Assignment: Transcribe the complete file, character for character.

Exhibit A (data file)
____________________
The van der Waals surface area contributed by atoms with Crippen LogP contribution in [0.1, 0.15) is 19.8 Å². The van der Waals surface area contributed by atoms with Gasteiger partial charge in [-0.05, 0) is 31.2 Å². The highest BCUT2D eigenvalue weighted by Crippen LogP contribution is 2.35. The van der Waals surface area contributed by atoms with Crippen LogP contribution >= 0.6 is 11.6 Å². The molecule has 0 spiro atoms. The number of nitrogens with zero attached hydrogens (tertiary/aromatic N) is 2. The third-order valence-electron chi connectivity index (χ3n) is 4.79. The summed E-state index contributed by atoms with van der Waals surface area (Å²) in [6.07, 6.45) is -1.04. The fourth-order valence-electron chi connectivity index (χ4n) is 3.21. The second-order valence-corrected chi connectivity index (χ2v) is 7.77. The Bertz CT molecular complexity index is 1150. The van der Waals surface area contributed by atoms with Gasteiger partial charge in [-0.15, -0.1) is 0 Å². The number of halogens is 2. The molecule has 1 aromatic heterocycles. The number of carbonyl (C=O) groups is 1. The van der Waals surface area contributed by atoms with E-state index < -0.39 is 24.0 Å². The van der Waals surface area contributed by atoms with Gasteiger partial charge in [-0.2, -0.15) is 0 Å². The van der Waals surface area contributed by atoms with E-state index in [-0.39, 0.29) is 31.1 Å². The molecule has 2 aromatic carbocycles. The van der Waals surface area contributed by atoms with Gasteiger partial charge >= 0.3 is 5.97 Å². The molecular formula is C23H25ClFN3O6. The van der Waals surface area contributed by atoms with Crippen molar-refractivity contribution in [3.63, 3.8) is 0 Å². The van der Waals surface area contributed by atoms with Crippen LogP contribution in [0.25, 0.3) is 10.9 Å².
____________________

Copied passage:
The van der Waals surface area contributed by atoms with Crippen LogP contribution in [0.1, 0.15) is 19.8 Å². The van der Waals surface area contributed by atoms with Gasteiger partial charge in [-0.05, 0) is 31.2 Å². The highest BCUT2D eigenvalue weighted by Crippen LogP contribution is 2.35. The van der Waals surface area contributed by atoms with Crippen LogP contribution >= 0.6 is 11.6 Å². The molecule has 0 spiro atoms. The number of nitrogens with zero attached hydrogens (tertiary/aromatic N) is 2. The third-order valence-electron chi connectivity index (χ3n) is 4.79. The summed E-state index contributed by atoms with van der Waals surface area (Å²) in [6.07, 6.45) is -1.04. The fourth-order valence-electron chi connectivity index (χ4n) is 3.21. The second-order valence-corrected chi connectivity index (χ2v) is 7.77. The Bertz CT molecular complexity index is 1150. The van der Waals surface area contributed by atoms with Gasteiger partial charge in [-0.15, -0.1) is 0 Å². The number of halogens is 2. The molecule has 1 aromatic heterocycles. The number of carbonyl (C=O) groups is 1. The van der Waals surface area contributed by atoms with E-state index < -0.39 is 24.0 Å². The van der Waals surface area contributed by atoms with Gasteiger partial charge in [-0.2, -0.15) is 0 Å². The van der Waals surface area contributed by atoms with E-state index in [-0.39, 0.29) is 31.1 Å². The molecule has 2 aromatic carbocycles. The van der Waals surface area contributed by atoms with Gasteiger partial charge >= 0.3 is 5.97 Å². The molecular formula is C23H25ClFN3O6. The van der Waals surface area contributed by atoms with Crippen molar-refractivity contribution in [3.63, 3.8) is 0 Å². The van der Waals surface area contributed by atoms with Crippen LogP contribution in [0.25, 0.3) is 10.9 Å².